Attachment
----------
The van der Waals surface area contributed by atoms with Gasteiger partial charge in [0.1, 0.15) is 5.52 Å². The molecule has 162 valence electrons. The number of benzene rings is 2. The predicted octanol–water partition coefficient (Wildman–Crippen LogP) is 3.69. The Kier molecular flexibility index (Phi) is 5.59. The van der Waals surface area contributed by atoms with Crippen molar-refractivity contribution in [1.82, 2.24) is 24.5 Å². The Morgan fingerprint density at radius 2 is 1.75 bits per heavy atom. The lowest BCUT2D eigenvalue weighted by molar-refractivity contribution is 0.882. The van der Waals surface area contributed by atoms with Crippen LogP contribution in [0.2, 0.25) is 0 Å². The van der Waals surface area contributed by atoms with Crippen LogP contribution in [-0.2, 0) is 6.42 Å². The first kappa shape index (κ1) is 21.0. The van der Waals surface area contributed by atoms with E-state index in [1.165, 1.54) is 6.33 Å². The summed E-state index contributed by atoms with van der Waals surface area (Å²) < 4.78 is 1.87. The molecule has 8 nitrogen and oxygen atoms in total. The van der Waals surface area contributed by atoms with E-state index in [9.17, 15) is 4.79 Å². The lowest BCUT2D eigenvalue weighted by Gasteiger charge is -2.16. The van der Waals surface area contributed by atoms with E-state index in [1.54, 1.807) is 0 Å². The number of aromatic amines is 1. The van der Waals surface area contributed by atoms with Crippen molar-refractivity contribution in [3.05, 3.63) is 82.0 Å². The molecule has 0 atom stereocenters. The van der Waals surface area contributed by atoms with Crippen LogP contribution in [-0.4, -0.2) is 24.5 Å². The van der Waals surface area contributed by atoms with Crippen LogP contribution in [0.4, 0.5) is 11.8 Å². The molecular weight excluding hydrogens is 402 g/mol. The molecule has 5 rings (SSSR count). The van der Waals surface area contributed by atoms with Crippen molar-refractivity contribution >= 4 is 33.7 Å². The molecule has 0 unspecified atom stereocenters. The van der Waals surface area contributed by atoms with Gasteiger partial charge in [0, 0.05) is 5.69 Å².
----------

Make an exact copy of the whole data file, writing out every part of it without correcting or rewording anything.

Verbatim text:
The van der Waals surface area contributed by atoms with Gasteiger partial charge in [0.1, 0.15) is 5.52 Å². The molecule has 162 valence electrons. The number of benzene rings is 2. The predicted octanol–water partition coefficient (Wildman–Crippen LogP) is 3.69. The Kier molecular flexibility index (Phi) is 5.59. The van der Waals surface area contributed by atoms with Crippen molar-refractivity contribution in [1.82, 2.24) is 24.5 Å². The Morgan fingerprint density at radius 2 is 1.75 bits per heavy atom. The lowest BCUT2D eigenvalue weighted by molar-refractivity contribution is 0.882. The van der Waals surface area contributed by atoms with Crippen LogP contribution in [0.2, 0.25) is 0 Å². The van der Waals surface area contributed by atoms with Crippen LogP contribution in [-0.2, 0) is 6.42 Å². The first kappa shape index (κ1) is 21.0. The van der Waals surface area contributed by atoms with E-state index in [1.165, 1.54) is 6.33 Å². The summed E-state index contributed by atoms with van der Waals surface area (Å²) < 4.78 is 1.87. The molecule has 8 nitrogen and oxygen atoms in total. The van der Waals surface area contributed by atoms with E-state index in [9.17, 15) is 4.79 Å². The lowest BCUT2D eigenvalue weighted by Gasteiger charge is -2.16. The van der Waals surface area contributed by atoms with E-state index in [1.54, 1.807) is 0 Å². The number of aromatic amines is 1. The van der Waals surface area contributed by atoms with Crippen molar-refractivity contribution in [3.05, 3.63) is 82.0 Å². The molecule has 0 atom stereocenters. The van der Waals surface area contributed by atoms with Crippen LogP contribution in [-0.4, -0.2) is 24.5 Å². The van der Waals surface area contributed by atoms with Crippen LogP contribution in [0.4, 0.5) is 11.8 Å². The molecular weight excluding hydrogens is 402 g/mol. The molecule has 5 rings (SSSR count). The van der Waals surface area contributed by atoms with Crippen molar-refractivity contribution >= 4 is 33.7 Å². The molecule has 0 unspecified atom stereocenters. The van der Waals surface area contributed by atoms with Gasteiger partial charge in [0, 0.05) is 5.69 Å².